Monday, April 02, 2007

It’s the Most Wonderful Time of the Year

Opening Day. It should be it’s own national holiday. And yes, I mean THE Opening Day. Not of trout season, or the Congressional session, or of the newest “Survivor”, but Opening Day of baseball season. Now don’t get me wrong. They played a game last night in St. Louis, and the Mets (MY Mets) beat the defending World Champion St. Louis Cardinals, 6-1. Nine more wins to 300 for Tom Glavine. But the point is (sorry, ESPN) that it is opening DAY, not opening NIGHT. For the record, I didn’t even like it when the Yankees opened at night a few years back against the Red Sox.

Opening Day used to mean a certain thing. It meant a parade in Cincinnati, home of the first professional baseball team. Cincinnati always got the season going, with a noon start before the rest of the games got underway an hour later. Until Bud Selig and ESPN got their grimy paws on it. I like Mr. Selig because he is an historian, but sometimes he has taken the beauty of tradition and promptly urinated on it with somebody’s dollars.

So here we are, looking at the real thing. In the Bronx, the bunting will be hanging and the pinstripes will be freshly pressed. They’ll stop wearing those god-awful hats from spring training and put on the classic, can’t-nobody-top-it navy hat with the white interlocking NY. The grass will look fantastic, and I’m sure there will be a fresh coat of paint somewhere on the big ballpark, now entering it’s (SOB) second-to-last season. I will be there on Friday, with The Son in tow. Mick and the gang (and some new faces) will join us in Section 5.

Incidentally, since I’ve mentioned the Yankees hat, I must query: what the hell was going on with the Mets helmets last night? Royal blue fading into black? Must we revisit the Colin Cowherd rant again? With that said, let us have a look-see at the predictions for 2007!

We’ll start in the National League East, where it will be all Mets, all the time. The kings of Queens will roll to a second-straight National League East title, especially after the D-train (known as Dontrelle Willis) arrives at Shea. The Phillies will come in second, and contend for the wild card, while the Braves, Marlins and the awful Nationals round out the division.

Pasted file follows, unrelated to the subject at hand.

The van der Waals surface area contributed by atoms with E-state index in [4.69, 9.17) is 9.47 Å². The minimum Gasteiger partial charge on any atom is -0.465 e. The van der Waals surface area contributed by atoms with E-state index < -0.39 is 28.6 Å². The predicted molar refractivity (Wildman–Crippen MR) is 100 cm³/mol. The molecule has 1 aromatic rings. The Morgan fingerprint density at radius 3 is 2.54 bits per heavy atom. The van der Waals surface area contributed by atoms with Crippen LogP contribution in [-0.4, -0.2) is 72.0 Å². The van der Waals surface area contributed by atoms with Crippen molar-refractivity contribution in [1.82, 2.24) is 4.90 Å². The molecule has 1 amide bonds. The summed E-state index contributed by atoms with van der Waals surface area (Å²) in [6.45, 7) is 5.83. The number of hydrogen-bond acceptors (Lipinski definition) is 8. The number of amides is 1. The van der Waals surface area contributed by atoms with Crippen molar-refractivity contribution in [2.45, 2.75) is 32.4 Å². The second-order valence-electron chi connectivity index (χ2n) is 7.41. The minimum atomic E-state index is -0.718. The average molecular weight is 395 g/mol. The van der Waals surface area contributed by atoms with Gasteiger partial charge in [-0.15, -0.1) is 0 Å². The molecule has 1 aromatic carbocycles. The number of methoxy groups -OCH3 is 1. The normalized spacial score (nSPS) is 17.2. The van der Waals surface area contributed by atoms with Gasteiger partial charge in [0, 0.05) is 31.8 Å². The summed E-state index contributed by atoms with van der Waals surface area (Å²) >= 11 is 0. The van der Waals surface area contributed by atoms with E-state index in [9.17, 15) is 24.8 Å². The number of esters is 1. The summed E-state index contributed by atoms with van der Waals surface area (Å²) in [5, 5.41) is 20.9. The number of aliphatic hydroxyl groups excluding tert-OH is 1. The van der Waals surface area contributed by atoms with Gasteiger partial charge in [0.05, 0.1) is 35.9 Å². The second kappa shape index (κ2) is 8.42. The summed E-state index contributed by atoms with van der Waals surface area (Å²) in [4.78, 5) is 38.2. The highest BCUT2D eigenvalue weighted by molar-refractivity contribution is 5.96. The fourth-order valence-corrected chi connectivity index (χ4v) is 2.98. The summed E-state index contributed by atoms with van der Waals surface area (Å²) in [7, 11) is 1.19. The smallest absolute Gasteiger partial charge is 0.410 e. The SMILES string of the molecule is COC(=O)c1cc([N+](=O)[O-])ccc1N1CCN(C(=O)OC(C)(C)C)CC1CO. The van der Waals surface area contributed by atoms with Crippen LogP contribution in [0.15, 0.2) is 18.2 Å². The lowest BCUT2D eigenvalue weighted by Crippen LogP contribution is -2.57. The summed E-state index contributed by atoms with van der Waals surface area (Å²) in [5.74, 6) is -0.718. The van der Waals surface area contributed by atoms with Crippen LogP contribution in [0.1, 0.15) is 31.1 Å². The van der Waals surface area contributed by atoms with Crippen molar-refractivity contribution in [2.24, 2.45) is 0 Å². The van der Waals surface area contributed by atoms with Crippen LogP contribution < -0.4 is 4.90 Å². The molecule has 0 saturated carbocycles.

In the NL Central, there are two reasons I give the Cubs the edge over the Cardinals: first – it is very hard to repeat. And where are the Cards going to get the pitching from. Chris Carpenter hardly looked good last night. Second, Lou Piniella is a very good manager, and I suspect he will get the most out of the north siders. The Brewers will contend and could even be an upset special. I’ll give the Astros a punchers chance, and Pirates and Reds will round things out. This is not a pleasant division.

To the NL West, where I think the Padres have just enough to knock out the Dodgers. If Barry Zito can live up to his money and Barry Bonds is able to mask the juice, the Giants will be third, followed by Randy and the D-backs, and the Rockies. Apparently they’re still scheduled to play baseball in Denver.

In The American League East – surprise! – the Red Sox will win the division for the first time since 1995. Dice-K seems to be the real deal. My only question is how will he get through the dog days? The Japanese season is so much shorter than the US. The Yankees should get the wild card, but I just have too many questions about their pitching. Injuries and age will be a factor – just look at the start of the season for Chien Ming Wang and Andy Pettitte. Oh, and Carl Pavano gets the ball today? Puh-leeze! The Blue Jays will finish third, followed by the Orioles and Devil Rays.